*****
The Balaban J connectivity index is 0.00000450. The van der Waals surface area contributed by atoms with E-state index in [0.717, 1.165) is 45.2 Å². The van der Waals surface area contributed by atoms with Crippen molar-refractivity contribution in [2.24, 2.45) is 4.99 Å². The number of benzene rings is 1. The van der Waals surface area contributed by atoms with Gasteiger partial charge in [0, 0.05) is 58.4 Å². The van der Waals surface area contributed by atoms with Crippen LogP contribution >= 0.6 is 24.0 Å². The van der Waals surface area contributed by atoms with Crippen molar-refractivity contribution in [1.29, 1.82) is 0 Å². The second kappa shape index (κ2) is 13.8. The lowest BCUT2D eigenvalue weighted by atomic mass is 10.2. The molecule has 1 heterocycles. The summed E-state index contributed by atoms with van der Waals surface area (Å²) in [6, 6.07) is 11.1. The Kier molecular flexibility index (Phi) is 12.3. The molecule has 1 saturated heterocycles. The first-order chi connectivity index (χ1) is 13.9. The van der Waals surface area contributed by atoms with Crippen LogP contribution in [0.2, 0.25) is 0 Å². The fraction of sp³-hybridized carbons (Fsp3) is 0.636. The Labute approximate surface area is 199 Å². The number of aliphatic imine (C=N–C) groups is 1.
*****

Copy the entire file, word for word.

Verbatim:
The Balaban J connectivity index is 0.00000450. The van der Waals surface area contributed by atoms with E-state index in [0.717, 1.165) is 45.2 Å². The van der Waals surface area contributed by atoms with Crippen molar-refractivity contribution in [2.24, 2.45) is 4.99 Å². The number of benzene rings is 1. The van der Waals surface area contributed by atoms with Gasteiger partial charge in [0, 0.05) is 58.4 Å². The van der Waals surface area contributed by atoms with Crippen LogP contribution >= 0.6 is 24.0 Å². The van der Waals surface area contributed by atoms with Crippen molar-refractivity contribution in [1.29, 1.82) is 0 Å². The second kappa shape index (κ2) is 13.8. The lowest BCUT2D eigenvalue weighted by atomic mass is 10.2. The molecule has 1 heterocycles. The summed E-state index contributed by atoms with van der Waals surface area (Å²) in [6, 6.07) is 11.1. The Kier molecular flexibility index (Phi) is 12.3. The molecule has 1 saturated heterocycles. The first-order chi connectivity index (χ1) is 13.9. The van der Waals surface area contributed by atoms with Crippen LogP contribution in [0.2, 0.25) is 0 Å². The fraction of sp³-hybridized carbons (Fsp3) is 0.636. The Labute approximate surface area is 199 Å². The number of aliphatic imine (C=N–C) groups is 1.